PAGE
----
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Joan Wickersham

‘The Great British Baking Show’ offers food for thought

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I almost never bake. So why am I hooked on a TV show whose narrator informs me, in an intimately hushed English accent, that achieving the correct crumbly texture in a soda bread depends on “getting the ratio of bicarb to buttermilk spot-on. If there’s not enough liquid, the loaf will be too dense. Too much, and it won’t hold its shape” — an utterance accompanied by suspenseful vibraphone music, and followed by a pastoral shot of sheep grazing in a green field?

If you are one of the many Americans who’ve conceived a similar passion for “The Great British Baking Show,” then you already know what I’m talking about. This is reality TV. But it’s not like any other reality TV you’ve ever seen. It’s polite. Twelve amateur bakers gather in a large tent on the grounds of an English country house to hear things like, “Today the judges would very much like you to make 12 individual custard tarts.”

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The contestants are engineers, physicists, teachers, students, a psychologist, an anesthetist, a banker, a bodybuilder, a prison governor. They are educated. They are nerdy. They pun. “This is Py-thagoras, this pie: made up of a number of triangles and rectangles.” They talk to themselves. “Oh, I’m pouring like a buffoon,” laments one baker as he tries to fill a tart. They buck each other up. “Cover it up with icing, they’ll never notice,” one will counsel another, who is “gutted, simply gutted” when a cake emerges from the oven with a crack across the top.

They make bread, scones, cakes, trifles, tarts, tortes, and biscuits. They make things I’ve never heard of: suet puddings, Chelsea buns, Victoria sandwiches, dacquoises, entremets, and religieuses (choux-pastry nuns). They make things they’ve never heard of. “Bakers, today you’ll be making a schichttorte.”

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“A what?” asks one of the show’s two comic emcees.

“A schichttorte.”

“Well, but they might make a good one. Who are you to say that?”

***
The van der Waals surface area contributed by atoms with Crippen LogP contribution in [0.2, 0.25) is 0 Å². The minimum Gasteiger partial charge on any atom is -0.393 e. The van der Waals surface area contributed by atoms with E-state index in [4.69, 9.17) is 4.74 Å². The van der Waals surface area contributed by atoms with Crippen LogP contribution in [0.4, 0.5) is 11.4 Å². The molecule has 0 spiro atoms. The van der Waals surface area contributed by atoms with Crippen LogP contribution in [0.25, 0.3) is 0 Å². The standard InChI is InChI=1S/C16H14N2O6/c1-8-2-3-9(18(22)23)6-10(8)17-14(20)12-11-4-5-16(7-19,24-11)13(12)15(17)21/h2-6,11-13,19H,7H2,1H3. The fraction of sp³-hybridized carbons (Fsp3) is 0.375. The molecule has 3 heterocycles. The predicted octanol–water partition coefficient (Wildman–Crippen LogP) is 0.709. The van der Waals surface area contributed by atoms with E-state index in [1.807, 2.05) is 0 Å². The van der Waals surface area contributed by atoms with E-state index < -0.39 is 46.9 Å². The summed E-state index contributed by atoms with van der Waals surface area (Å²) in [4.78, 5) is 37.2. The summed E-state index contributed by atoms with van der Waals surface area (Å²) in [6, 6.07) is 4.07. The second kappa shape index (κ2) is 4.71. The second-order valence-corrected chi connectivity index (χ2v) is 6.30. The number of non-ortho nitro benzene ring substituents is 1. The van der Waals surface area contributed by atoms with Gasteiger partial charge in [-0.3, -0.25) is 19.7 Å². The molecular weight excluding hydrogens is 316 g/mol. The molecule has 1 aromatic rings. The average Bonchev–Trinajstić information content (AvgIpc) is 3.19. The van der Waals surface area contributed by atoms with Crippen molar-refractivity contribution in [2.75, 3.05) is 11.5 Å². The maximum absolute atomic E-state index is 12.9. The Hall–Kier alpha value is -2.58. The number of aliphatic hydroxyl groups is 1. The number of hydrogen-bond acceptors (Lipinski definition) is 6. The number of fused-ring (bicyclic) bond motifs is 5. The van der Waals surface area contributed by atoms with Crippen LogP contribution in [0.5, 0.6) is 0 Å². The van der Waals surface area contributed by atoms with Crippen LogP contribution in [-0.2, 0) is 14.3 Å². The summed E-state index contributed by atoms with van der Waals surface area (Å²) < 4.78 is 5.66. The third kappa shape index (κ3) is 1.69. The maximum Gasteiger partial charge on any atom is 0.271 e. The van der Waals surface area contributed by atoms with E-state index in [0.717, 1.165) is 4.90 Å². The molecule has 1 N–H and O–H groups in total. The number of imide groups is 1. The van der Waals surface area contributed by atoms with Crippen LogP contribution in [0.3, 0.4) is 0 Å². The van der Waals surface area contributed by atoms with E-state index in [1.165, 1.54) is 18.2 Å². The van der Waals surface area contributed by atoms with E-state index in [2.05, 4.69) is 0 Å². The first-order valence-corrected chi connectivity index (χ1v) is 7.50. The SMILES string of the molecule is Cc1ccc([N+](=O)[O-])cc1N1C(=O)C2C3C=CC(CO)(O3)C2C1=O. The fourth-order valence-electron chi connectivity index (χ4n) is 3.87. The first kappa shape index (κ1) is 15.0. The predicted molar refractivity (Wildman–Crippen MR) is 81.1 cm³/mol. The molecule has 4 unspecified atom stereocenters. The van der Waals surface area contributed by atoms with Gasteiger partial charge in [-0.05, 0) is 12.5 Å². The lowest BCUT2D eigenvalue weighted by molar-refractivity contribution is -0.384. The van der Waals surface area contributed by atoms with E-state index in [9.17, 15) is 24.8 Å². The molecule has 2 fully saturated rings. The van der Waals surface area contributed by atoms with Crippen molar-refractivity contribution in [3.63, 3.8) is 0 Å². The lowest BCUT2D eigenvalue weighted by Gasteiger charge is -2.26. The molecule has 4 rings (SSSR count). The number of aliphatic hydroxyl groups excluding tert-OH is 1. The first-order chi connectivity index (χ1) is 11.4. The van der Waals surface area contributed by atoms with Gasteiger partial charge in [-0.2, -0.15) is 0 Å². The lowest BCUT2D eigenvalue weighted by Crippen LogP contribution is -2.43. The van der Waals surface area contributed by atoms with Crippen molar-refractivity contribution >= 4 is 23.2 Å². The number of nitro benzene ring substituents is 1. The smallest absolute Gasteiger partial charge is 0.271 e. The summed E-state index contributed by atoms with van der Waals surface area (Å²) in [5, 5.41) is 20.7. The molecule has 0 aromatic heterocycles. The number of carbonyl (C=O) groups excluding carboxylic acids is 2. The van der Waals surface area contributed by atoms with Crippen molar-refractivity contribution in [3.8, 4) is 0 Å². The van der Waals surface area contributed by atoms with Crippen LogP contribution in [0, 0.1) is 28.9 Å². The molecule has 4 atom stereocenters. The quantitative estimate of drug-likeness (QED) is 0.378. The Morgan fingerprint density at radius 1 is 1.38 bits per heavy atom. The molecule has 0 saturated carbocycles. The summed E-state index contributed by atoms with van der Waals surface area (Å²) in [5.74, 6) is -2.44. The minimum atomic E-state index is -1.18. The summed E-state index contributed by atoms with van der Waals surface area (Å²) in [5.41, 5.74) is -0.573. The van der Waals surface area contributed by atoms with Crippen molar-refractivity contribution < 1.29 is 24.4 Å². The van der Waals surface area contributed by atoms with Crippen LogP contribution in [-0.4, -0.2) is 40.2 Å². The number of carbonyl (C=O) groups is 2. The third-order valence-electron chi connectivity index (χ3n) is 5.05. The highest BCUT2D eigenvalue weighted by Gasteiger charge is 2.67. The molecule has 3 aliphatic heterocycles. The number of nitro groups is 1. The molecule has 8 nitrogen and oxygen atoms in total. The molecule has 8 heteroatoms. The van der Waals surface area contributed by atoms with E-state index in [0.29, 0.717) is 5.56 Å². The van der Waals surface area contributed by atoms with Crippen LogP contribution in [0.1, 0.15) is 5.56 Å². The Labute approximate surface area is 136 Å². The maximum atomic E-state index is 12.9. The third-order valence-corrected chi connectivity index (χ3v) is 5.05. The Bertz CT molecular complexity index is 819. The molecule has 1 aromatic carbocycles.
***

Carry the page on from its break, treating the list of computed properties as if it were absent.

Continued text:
Where else can you see a former-Buckingham-Palace-guard-turned-prison-governor making a three-dimensional bread sculpture in the shape of a lion while the narrator solemnly explains, “Paul’s predator will have a white-bread head, a whole-meal tail, and a body filled with figs and walnuts”? Where else can you watch other contestants creating their own 3-D bread sculptures: the Brighton Pavilion; a snake-charmer basket inspired by a visit to a grandfather in Bangladesh; an unmade bed with a raisin-and-fennel headboard, a mattress stuffed with marzipan and glacé cherries, and an enriched-dough duvet?

The judging, too, is exceptionally courteous. “I think the decoration is not particularly striking.” “I could do with a little more flavor in the mousses.” The show is competitive – each week one person is crowned “star baker” and one person is eliminated – but not cutthroat. The emphasis is on the bakers versus the physics and chemistry of the process, rather than on the bakers versus one another. People want to win, but they’re not rooting for their fellow bakers to lose. “He’s gone from strength to strength,” says one baker of a competitor, just before the final.

The drama here is that there is no drama. There is sportsmanship, grace, self-deprecation. Nobody is being snarky about anybody else. Nobody is throwing anybody else under the bus, to use a phrase often heard on American reality TV. Nobody swaggers, nobody brags, nobody makes threats. Nobody is saying, “I’m going to take you down” or “I’m coming for you.”

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Nobody says, “You’re fired.”

When I watch “The Great British Baking Show,” my mouth waters. Not for macarons or chocolate ganache, but for civility, for quiet competence, for expertise — for true mastery.


Joan Wickersham is the author of “The News from Spain” and “The Suicide Index.” Her column appears regularly in the Globe.